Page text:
Companies can choose how they wish to record the money they bring in. The accounting method a company uses will determine whether it relies more heavily on realized income or recognized income.

Realized income is that which is earned. If a company ships out goods worth $10,000 and includes an invoice for those goods with 30-day terms, the company doesn't recognize the $10,000 in income until it has a check in hand for that amount.

Recognized income, by contrast, is recorded but not necessarily received. If a company ships out $10,000 in goods and sends out an invoice with 30-day terms, it might record that $10,000 as recognized income before it gets paid.

Companies can track and record their income with one of two methods: the cash method, or the accrual method. While both methods are equally valid, companies must choose one or the other.

The cash method
The cash method is popular with small businesses in particular, because it's the more simplified of the two. Under the cash method, income isn't recognized until received, just as expenses aren't deducted until they're paid. Companies using the cash method rely on realized income when determining how well they're faring; accounts receivable aren't counted as revenue. This method can also be advantageous from a tax perspective. Since income isn't recorded or recognized until received, a company doesn't have to pay taxes on outstanding unpaid invoices, but only on money it's already received.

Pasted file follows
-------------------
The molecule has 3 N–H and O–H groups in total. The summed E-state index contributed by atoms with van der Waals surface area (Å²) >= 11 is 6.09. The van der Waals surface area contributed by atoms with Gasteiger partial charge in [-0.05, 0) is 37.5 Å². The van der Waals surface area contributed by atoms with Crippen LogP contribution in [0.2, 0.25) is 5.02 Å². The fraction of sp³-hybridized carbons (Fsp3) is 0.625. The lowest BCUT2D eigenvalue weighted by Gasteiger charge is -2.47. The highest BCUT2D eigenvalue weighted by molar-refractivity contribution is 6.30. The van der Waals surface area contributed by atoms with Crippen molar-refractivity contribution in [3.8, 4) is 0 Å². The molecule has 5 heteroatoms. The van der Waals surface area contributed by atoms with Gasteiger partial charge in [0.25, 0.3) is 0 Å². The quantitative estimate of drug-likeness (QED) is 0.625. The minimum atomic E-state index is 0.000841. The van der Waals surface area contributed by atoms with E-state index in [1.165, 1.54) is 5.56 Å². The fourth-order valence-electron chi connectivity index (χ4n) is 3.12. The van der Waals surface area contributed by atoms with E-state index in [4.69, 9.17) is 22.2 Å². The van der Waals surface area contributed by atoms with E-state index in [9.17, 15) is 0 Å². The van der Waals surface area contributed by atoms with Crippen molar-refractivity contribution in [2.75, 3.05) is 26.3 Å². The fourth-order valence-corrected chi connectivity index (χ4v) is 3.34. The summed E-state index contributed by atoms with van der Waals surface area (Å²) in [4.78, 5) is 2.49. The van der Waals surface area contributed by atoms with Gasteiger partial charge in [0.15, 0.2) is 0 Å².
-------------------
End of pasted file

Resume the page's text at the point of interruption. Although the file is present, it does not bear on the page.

The accrual method
Larger companies often opt for the accrual method to track and report income. Under this method, income is recognized as soon as a transaction takes place, regardless of whether the money is received. In other words, a company doesn't have to receive money to count it as income; it will recognize the amount in question as long as it has reason to believe it will be paid what it's owed. As such, a company using the accrual method will have to pay taxes on any recognized income it records, regardless of whether that income has been received at the time its taxes are due.

Some financial experts think the accrual method gives a more accurate picture of a company's financial standing than the cash method. The downside, however, is that the accrual method tends to require a more careful monitoring of cash flow.

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